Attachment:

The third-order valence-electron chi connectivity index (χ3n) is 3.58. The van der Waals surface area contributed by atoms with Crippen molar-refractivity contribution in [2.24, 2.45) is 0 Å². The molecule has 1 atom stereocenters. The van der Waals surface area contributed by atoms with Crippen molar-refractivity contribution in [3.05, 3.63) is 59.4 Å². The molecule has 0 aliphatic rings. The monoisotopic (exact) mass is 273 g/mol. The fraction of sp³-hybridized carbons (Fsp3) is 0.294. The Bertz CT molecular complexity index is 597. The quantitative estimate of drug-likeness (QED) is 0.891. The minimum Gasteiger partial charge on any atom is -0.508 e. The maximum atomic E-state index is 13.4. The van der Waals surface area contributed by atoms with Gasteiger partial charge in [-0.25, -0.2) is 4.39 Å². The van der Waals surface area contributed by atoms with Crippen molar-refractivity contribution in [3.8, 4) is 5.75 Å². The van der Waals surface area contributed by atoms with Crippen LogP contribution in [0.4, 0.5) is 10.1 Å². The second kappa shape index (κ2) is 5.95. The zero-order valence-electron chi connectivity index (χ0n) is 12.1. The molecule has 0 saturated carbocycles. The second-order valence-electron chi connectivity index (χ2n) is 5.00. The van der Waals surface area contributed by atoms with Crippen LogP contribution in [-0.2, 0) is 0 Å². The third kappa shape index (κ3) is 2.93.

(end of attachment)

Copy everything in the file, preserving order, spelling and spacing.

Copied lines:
The third-order valence-electron chi connectivity index (χ3n) is 3.58. The van der Waals surface area contributed by atoms with Crippen molar-refractivity contribution in [2.24, 2.45) is 0 Å². The molecule has 1 atom stereocenters. The van der Waals surface area contributed by atoms with Crippen molar-refractivity contribution in [3.05, 3.63) is 59.4 Å². The molecule has 0 aliphatic rings. The monoisotopic (exact) mass is 273 g/mol. The fraction of sp³-hybridized carbons (Fsp3) is 0.294. The Bertz CT molecular complexity index is 597. The quantitative estimate of drug-likeness (QED) is 0.891. The minimum Gasteiger partial charge on any atom is -0.508 e. The maximum atomic E-state index is 13.4. The van der Waals surface area contributed by atoms with Gasteiger partial charge in [-0.25, -0.2) is 4.39 Å². The van der Waals surface area contributed by atoms with Crippen molar-refractivity contribution in [3.8, 4) is 5.75 Å². The van der Waals surface area contributed by atoms with Crippen LogP contribution in [0.4, 0.5) is 10.1 Å². The second kappa shape index (κ2) is 5.95. The zero-order valence-electron chi connectivity index (χ0n) is 12.1. The molecule has 0 saturated carbocycles. The second-order valence-electron chi connectivity index (χ2n) is 5.00. The van der Waals surface area contributed by atoms with Crippen LogP contribution in [-0.2, 0) is 0 Å². The third kappa shape index (κ3) is 2.93.